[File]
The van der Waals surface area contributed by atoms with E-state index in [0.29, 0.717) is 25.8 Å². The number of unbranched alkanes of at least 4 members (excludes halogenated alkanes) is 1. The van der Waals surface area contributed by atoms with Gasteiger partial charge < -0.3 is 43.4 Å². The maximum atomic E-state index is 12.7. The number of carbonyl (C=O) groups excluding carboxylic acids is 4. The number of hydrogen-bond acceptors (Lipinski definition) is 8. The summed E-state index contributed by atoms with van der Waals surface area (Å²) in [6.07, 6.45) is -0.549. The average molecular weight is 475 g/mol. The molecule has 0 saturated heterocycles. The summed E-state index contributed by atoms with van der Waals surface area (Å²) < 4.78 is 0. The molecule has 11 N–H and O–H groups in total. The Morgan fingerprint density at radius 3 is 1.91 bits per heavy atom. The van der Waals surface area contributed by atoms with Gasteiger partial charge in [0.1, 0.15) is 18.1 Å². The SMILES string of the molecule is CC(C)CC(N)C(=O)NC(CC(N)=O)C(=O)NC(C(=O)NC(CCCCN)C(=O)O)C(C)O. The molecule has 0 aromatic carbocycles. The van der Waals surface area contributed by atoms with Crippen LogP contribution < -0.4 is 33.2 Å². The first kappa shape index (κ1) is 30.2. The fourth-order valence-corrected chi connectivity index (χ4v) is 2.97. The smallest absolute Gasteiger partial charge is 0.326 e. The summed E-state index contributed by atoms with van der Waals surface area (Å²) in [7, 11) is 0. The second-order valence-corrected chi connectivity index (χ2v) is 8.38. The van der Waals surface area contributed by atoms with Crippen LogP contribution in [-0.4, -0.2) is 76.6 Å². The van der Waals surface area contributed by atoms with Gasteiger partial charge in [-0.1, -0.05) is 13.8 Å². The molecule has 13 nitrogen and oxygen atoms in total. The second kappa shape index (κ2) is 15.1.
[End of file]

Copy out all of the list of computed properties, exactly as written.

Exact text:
The van der Waals surface area contributed by atoms with E-state index in [0.29, 0.717) is 25.8 Å². The number of unbranched alkanes of at least 4 members (excludes halogenated alkanes) is 1. The van der Waals surface area contributed by atoms with Gasteiger partial charge < -0.3 is 43.4 Å². The maximum atomic E-state index is 12.7. The number of carbonyl (C=O) groups excluding carboxylic acids is 4. The number of hydrogen-bond acceptors (Lipinski definition) is 8. The summed E-state index contributed by atoms with van der Waals surface area (Å²) in [6.07, 6.45) is -0.549. The average molecular weight is 475 g/mol. The molecule has 0 saturated heterocycles. The summed E-state index contributed by atoms with van der Waals surface area (Å²) < 4.78 is 0. The molecule has 11 N–H and O–H groups in total. The Morgan fingerprint density at radius 3 is 1.91 bits per heavy atom. The van der Waals surface area contributed by atoms with Gasteiger partial charge in [0.1, 0.15) is 18.1 Å². The SMILES string of the molecule is CC(C)CC(N)C(=O)NC(CC(N)=O)C(=O)NC(C(=O)NC(CCCCN)C(=O)O)C(C)O. The molecule has 0 aromatic carbocycles. The van der Waals surface area contributed by atoms with Crippen LogP contribution < -0.4 is 33.2 Å². The first kappa shape index (κ1) is 30.2. The fourth-order valence-corrected chi connectivity index (χ4v) is 2.97. The smallest absolute Gasteiger partial charge is 0.326 e. The summed E-state index contributed by atoms with van der Waals surface area (Å²) in [7, 11) is 0. The second-order valence-corrected chi connectivity index (χ2v) is 8.38. The van der Waals surface area contributed by atoms with Crippen LogP contribution in [-0.4, -0.2) is 76.6 Å². The van der Waals surface area contributed by atoms with Gasteiger partial charge in [-0.1, -0.05) is 13.8 Å². The molecule has 13 nitrogen and oxygen atoms in total. The second kappa shape index (κ2) is 15.1.